What is it about?

Physical activity affects the body differently depending on the time of the day. That’s because of the genetic clocks inside almost all cells, which regulate biological processes over a 24-hour period, otherwise called a cell’s circadian rhythm. We studied the fat cells, or adipose tissue, of mice after a session of high-intensity exercise performed at two different times of day – at the early active phase and the early rest phase, which correspond to a late morning and late evening session, respectively, in humans. We looked for different markers that indicated fat burning analyzed which genes were active in adipose tissue after exercise.

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Why is it important?

We found found that physical activity during the early active phase activated genes involved in the breakdown of adipose tissue, heat production and mitochondria in the adipose tissue. These all indicate a higher metabolic rate, and were only observed in mice that exercised in the early active phase and were independent of food intake. Our results suggest that late morning exercise could be more effective than late evening exercise in terms of boosting the metabolism and the burning of fat, and if this is the case, they could prove of value to people who are overweight.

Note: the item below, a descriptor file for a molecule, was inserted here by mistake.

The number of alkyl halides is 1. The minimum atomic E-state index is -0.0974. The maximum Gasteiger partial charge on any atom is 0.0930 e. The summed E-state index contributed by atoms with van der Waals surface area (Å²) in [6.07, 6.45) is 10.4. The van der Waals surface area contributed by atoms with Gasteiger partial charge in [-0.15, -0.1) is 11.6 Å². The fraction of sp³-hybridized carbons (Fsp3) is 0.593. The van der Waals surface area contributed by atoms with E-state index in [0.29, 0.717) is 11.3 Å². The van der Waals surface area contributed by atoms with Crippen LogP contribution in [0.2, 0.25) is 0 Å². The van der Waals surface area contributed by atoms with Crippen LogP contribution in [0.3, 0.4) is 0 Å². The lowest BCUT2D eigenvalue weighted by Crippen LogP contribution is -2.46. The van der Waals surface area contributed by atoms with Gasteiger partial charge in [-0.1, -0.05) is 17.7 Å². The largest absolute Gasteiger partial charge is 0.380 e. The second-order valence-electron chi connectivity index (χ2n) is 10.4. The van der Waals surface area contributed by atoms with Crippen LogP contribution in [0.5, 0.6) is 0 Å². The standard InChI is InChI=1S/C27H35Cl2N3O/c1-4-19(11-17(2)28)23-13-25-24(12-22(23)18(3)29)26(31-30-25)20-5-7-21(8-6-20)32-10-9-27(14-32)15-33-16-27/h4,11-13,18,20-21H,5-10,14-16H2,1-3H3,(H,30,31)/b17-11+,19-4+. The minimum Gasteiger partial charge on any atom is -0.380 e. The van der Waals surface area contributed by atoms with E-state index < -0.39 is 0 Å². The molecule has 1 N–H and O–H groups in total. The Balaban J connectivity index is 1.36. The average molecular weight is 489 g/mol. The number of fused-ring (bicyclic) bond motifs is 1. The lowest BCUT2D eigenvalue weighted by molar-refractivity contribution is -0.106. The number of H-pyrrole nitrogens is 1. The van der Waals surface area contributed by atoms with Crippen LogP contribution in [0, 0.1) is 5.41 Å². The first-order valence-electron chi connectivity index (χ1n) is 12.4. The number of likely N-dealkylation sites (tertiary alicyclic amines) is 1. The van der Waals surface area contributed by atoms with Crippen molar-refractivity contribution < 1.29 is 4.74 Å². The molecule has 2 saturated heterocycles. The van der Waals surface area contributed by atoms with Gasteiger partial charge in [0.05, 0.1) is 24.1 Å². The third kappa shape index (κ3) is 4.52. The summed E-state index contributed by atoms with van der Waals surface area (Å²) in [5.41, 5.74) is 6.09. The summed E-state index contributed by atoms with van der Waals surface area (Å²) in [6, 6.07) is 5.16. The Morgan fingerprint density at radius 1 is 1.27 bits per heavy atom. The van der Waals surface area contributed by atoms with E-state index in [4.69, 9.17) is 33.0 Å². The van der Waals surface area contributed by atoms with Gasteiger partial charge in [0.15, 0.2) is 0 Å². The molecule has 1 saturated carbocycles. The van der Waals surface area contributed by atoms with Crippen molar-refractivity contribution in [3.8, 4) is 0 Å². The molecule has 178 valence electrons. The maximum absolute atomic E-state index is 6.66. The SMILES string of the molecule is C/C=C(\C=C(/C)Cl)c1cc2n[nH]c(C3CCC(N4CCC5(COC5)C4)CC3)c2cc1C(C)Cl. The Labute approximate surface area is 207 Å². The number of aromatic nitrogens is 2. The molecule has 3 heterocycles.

The right timing seems to be important to the body’s energy balance and to improving the health benefits of exercise, but more studies are needed to draw any reliable conclusions about the relevance of our findings to humans.

Juleen Zierath
Karolinska Institutet

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This page is a summary of: Time of day determines postexercise metabolism in mouse adipose tissue, Proceedings of the National Academy of Sciences, February 2023, Proceedings of the National Academy of Sciences, DOI: 10.1073/pnas.2218510120.
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